How to Pitch Media Using the Rules of Baseball

By Sherri Kirk
April 6, 2022

To me, nothing screams spring more than the start of baseball season. Despite the Major League Baseball owner-initiated lock out causing a minor delay, today is Opening Day! There are many correlations between America’s favorite pastime and pitching a story to a journalist. Before you take to the mound, check out the following keys to the game so you can become an ace.

HIT THE STRIKE ZONE WITH PR HEADLINES

As they say, “the numbers don’t lie.” Did you know the average human attention span is only eight seconds, and statistics also show approximately 85 percent of journalists decide to open an email based on the subject line alone? Moreover, 80 percent of email recipients quickly scan for “standout phrases” and “sound bites” that leap out at the eye. Lastly, reporters at national media outlets receive, on average, somewhere between 80-300 emails per day.

So, how will you ensure your pitch hits the strike zone? Here are some headline strategies to preserve a shutout:

  • Make it personal. Know more about who’s up to bat (reporter or producer you’re trying to engage), other than a name and a title. Look at their byline, read their work and provide feedback. You should share a common interest or you’re pitching to the wrong batter.

  • Show value. Always disclose that your pitch includes assets, such as a news release, video, images, an interview opportunity with a subject matter expert or thought leadership, etc.

  • Make a follow-up pitch obvious. Reporters are remarkably busy on assignment and not intentionally avoiding your email. Unexpected breaking news can be the curveball that throws them off. They don’t mind a follow-up pitch – just be clear in your headline. They will appreciate your rubber arm (persistence), but don’t waste their time with a wild pitch.

  • Don’t balk. Reporters don’t appreciate the runaround. If you’re making a claim – prove it. Also, don’t schmooze with the reporter, unless you have an existing relationship – don’t waste their time. Keep your curveballs in your arsenal.

  • Go into extra innings. Remember, the point of the pitch is to get the reporter to engage in dialogue – you can continue the conversation and provide the back story after throwing the gas. Be intentional while building the relationship.

BRING THE HEAT WITH THE RIGHT KEY MESSAGES

While most reporters and producers still prefer emails, some don’t mind the occasional phone pitch. Brush up on their preferences and tailor each pitch to the individual and publication. Focus on delivering meatballs (key message development) – the right words can provide impact and inspire action. Utilize competitive positioning and brevity, and clarify the benefit with simplicity. What makes your story pitch news? Why should they care to write about it? Interject descriptors, such as “first,” “only,” and “best,” to illicit a swing. The main points should answer the basic questions: Who? What? When? Where? and How?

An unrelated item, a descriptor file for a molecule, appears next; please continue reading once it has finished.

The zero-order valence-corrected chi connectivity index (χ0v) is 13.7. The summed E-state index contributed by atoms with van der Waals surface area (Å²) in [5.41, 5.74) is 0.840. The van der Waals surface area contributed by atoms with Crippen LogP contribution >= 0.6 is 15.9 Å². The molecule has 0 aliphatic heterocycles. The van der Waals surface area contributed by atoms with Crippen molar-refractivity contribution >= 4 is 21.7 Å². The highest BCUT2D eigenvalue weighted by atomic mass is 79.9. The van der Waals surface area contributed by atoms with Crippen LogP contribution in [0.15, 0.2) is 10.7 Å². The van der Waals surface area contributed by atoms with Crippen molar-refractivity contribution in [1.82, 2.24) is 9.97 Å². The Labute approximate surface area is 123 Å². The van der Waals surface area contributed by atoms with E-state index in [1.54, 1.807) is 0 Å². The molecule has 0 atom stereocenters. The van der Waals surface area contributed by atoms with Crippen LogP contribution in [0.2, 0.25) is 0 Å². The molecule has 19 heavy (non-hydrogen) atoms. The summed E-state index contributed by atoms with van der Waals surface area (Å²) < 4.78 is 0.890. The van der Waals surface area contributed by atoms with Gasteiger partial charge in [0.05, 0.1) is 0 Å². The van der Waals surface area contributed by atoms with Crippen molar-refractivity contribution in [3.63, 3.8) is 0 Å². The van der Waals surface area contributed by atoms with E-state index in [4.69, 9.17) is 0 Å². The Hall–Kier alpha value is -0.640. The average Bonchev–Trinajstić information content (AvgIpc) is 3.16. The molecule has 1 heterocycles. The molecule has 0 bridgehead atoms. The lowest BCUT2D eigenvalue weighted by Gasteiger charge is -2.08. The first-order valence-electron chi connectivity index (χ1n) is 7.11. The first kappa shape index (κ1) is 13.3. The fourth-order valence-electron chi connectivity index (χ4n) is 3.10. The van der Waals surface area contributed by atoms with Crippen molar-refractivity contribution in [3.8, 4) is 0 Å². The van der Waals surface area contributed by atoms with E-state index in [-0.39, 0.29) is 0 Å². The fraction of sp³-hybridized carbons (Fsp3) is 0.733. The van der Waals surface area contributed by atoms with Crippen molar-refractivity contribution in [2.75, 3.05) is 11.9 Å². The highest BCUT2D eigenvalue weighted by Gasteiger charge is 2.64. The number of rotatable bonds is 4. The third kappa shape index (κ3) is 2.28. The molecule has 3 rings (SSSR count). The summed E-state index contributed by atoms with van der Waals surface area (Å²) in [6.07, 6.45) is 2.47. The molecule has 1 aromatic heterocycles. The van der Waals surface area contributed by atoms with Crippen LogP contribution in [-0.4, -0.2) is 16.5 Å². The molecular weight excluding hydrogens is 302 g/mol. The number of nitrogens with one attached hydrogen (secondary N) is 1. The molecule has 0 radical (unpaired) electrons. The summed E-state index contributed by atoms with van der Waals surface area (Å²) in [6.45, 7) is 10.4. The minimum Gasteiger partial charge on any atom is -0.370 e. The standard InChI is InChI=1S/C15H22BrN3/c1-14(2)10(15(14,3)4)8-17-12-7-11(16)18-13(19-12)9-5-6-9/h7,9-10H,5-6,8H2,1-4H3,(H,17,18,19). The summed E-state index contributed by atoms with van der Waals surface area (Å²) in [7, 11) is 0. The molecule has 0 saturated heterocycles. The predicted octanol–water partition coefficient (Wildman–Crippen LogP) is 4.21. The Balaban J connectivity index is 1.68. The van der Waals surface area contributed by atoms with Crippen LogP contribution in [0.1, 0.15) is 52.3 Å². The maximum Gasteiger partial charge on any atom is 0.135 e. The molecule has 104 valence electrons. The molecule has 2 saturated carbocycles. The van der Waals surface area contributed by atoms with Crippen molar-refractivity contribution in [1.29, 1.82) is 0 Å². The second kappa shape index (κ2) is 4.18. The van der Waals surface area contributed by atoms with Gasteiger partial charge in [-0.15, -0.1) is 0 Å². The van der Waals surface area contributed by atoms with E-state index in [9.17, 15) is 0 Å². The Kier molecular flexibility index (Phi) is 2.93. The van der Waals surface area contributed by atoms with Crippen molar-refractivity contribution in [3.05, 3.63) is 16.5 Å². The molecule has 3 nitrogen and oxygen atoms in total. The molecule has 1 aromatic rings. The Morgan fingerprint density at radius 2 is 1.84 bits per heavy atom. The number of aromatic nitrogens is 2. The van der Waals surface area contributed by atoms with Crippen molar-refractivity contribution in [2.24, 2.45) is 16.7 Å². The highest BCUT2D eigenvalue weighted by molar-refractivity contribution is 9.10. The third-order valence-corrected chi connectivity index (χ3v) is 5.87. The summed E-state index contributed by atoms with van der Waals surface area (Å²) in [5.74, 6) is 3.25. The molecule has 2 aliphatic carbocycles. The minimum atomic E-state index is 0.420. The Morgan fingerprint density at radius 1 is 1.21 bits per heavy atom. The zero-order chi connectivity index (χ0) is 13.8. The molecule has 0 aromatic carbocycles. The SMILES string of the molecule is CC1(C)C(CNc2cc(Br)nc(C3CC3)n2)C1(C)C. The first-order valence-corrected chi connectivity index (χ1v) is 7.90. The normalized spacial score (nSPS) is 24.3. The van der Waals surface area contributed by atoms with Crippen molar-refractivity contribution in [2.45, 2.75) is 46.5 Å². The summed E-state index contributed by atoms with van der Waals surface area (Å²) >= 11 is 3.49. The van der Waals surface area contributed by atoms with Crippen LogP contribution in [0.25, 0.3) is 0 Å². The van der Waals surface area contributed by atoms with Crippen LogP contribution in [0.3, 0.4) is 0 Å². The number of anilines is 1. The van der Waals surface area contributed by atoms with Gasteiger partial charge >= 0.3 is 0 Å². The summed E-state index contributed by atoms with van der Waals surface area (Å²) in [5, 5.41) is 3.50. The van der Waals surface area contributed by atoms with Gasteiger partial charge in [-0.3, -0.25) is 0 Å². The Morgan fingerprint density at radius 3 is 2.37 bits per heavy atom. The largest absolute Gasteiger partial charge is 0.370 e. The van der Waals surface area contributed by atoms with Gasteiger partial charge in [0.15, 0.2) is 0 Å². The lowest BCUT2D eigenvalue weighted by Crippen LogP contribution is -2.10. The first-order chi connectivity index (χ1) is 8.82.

STOP THROWING WILD PITCHES

Some simple tips to increase the velocity of your fastball include revising your pitch to exclude nonsensical junk – the shorter the better. Boilerplates are unnecessary, at this point, but have a place at the end of a news release or via a hyperlink to a webpage. Also, ask a colleague to review for additional perspective, make sure to analyze the scouting report to identify the right contacts and be persistent – don’t give up.

Below are six additional guidelines that guarantee you own the strike zone:

  • Pay attention to the news cycle – timing is everything. Watch for trends and be strategic with your outreach.
  • Has the story been told or is it too similar? Don’t be boring. It’s all about the story – is it unique or interesting? Spend time on framing your pitch.
  • Don’t be the “rambler” without a story hook. Research shows most reporters read the first couple of sentences of the pitch before hitting delete.
  • Is the content of interest to the reporter? Don’t be irrelevant. Clean up your contact lists – beats change, and turnover occurs.
  • You must have a good and legitimate reasons to use an embargo. Don’t use one just to get attention – it’s unprofessional, and you will lose credibility.
  • Don’t “spray and pray.” The obviously automated mass pitch is a pet peeve of journalists. It’s 2022, for Pete’s (Rose) sake!

Game Summary

Aiming for a perfect game? Both subject lines and pitches should lead with the news and cite available assets. Personalize your pitch, get straight to the point and lead with a single news hook. Make it clear that you will make it incredibly easy for the reporter to cover the story. They appreciate this and will reach back out!

What other PR pitching methods and/or tips do you have?

To see examples of how we’ve supported our clients with media relations strategy and outreach, view our case studies.